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  • Chris ORourke

Dublin Theatre Festival 2018: Fantasia

Fantasia. Image uncredited.


Slow Burner

Polish artist Anna Karasińska’s “Fantasia” sets about re-positioning the theatrical frame. For this is post theatre. Not to be confused with post-dramatic theatre. It’s all about bodies performing in a space to other bodies and a detailed deconstruction of the conventions governing that. Such as suspension of disbelief, the blurring of lines between actor and character, how we frame what we see and at what cost, and the role of text. Smart, clever, if overly long, “Fantasia” might speak only to the theatrical nerd who wants to see behind the wizard's curtain, but it speaks very softly and very eloquently.

Indeed Karasińska’s clever deconstruction raises a host of questions about theatre and textuality. Six actors take instructions from Karasińska seated in the audience and execute minimal actions in response. The conventions appear immediately, with each performer’s gaze fixed rigidly on whoever’s name is called out, focusing attention compositionally. Yet it soon feels like an over-extended improvisational game, though one raising fascinating possibilities. The possibility that the action on stage always needs a frame, even a textual frame. Remove the text and it might not always be clear what you’re looking at. Equally, words can open up imaginative possibilities that the minimalist action on stage fails to convey. Close your eyes and you're most likely to imagine something completely different from what you’re being shown. So how much of what is created is being evoked? And how much is pure projection on our part?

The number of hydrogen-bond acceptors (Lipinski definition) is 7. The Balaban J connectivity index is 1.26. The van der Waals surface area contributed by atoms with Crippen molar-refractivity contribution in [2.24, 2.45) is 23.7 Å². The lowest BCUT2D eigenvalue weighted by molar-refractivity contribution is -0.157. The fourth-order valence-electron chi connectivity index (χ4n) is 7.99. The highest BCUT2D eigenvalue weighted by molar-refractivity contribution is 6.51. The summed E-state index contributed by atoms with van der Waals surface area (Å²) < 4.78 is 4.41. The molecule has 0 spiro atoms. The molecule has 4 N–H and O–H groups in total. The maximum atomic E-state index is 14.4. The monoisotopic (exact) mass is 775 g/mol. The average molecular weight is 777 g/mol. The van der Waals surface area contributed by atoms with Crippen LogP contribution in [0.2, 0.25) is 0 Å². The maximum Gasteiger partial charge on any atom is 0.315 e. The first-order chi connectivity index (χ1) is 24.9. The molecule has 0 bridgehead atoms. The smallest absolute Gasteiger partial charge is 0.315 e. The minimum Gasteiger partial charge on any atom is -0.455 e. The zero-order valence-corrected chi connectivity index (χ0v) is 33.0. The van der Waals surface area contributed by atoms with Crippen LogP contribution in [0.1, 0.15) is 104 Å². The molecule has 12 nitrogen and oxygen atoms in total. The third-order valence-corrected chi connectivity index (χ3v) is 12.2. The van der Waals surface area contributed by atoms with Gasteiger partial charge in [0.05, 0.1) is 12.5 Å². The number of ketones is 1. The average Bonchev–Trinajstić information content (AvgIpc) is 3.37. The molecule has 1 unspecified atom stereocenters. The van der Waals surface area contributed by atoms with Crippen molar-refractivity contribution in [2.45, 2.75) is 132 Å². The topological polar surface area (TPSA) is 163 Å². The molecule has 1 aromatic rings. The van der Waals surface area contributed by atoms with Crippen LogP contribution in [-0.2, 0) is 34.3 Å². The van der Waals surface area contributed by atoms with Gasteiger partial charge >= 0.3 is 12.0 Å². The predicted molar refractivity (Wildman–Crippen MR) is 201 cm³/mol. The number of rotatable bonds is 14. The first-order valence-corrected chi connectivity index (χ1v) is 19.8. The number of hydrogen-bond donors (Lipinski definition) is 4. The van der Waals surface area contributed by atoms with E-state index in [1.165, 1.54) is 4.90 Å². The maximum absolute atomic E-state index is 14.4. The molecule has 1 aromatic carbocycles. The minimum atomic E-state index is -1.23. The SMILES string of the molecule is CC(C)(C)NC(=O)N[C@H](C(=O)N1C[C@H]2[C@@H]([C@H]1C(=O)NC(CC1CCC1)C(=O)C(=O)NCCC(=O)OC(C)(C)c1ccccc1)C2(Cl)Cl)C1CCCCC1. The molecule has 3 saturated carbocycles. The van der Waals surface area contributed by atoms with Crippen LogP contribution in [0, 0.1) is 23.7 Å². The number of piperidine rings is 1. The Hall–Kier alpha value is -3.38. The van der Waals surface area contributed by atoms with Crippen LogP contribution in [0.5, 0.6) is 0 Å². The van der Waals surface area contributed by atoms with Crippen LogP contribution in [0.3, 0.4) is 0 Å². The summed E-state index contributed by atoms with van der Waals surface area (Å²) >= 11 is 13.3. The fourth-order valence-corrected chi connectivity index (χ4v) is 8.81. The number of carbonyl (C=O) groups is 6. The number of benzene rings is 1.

“Fantasia” is a show purely for the theater aficionado, for those who wonder how we create images and meaning on stage, and how meaning and images can change as a result of repetition and the accumulation of information. Yet as a game it runs into unnecessary extra time. Yet if “Fantasia” is a slow burn, it’s a genuinely fascinating and utterly charming slow burner. It’s all a game. It’s all a frame. None of it really happened. None of these people exist. Even though all of it exists.

“Fantasia” by Anna Karasińska/TR Warszawa, ran at The Project Arts Centre as part of Dublin Theatre Festival 2018

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